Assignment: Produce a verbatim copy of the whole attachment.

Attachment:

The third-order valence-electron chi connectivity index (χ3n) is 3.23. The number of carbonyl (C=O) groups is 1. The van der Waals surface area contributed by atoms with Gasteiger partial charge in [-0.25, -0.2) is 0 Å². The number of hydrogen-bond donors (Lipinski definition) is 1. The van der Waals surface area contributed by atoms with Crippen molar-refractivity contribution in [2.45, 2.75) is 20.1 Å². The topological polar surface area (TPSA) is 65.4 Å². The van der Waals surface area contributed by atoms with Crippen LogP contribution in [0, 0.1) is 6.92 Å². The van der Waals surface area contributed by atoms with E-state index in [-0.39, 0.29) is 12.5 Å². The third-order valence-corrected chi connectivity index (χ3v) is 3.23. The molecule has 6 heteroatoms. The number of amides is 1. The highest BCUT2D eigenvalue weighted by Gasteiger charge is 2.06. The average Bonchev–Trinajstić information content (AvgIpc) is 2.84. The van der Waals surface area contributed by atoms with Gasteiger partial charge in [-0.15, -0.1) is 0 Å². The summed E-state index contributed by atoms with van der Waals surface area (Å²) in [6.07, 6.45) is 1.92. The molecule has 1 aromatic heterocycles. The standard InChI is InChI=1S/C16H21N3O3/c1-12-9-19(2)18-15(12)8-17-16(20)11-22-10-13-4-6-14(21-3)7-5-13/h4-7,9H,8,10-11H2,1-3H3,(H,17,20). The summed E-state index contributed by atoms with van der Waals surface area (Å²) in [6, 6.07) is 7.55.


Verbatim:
The third-order valence-electron chi connectivity index (χ3n) is 3.23. The number of carbonyl (C=O) groups is 1. The van der Waals surface area contributed by atoms with Gasteiger partial charge in [-0.25, -0.2) is 0 Å². The number of hydrogen-bond donors (Lipinski definition) is 1. The van der Waals surface area contributed by atoms with Crippen molar-refractivity contribution in [2.45, 2.75) is 20.1 Å². The topological polar surface area (TPSA) is 65.4 Å². The van der Waals surface area contributed by atoms with Crippen LogP contribution in [0, 0.1) is 6.92 Å². The van der Waals surface area contributed by atoms with E-state index in [-0.39, 0.29) is 12.5 Å². The third-order valence-corrected chi connectivity index (χ3v) is 3.23. The molecule has 6 heteroatoms. The number of amides is 1. The highest BCUT2D eigenvalue weighted by Gasteiger charge is 2.06. The average Bonchev–Trinajstić information content (AvgIpc) is 2.84. The van der Waals surface area contributed by atoms with Gasteiger partial charge in [-0.15, -0.1) is 0 Å². The summed E-state index contributed by atoms with van der Waals surface area (Å²) in [6.07, 6.45) is 1.92. The molecule has 1 aromatic heterocycles. The standard InChI is InChI=1S/C16H21N3O3/c1-12-9-19(2)18-15(12)8-17-16(20)11-22-10-13-4-6-14(21-3)7-5-13/h4-7,9H,8,10-11H2,1-3H3,(H,17,20). The summed E-state index contributed by atoms with van der Waals surface area (Å²) in [6, 6.07) is 7.55.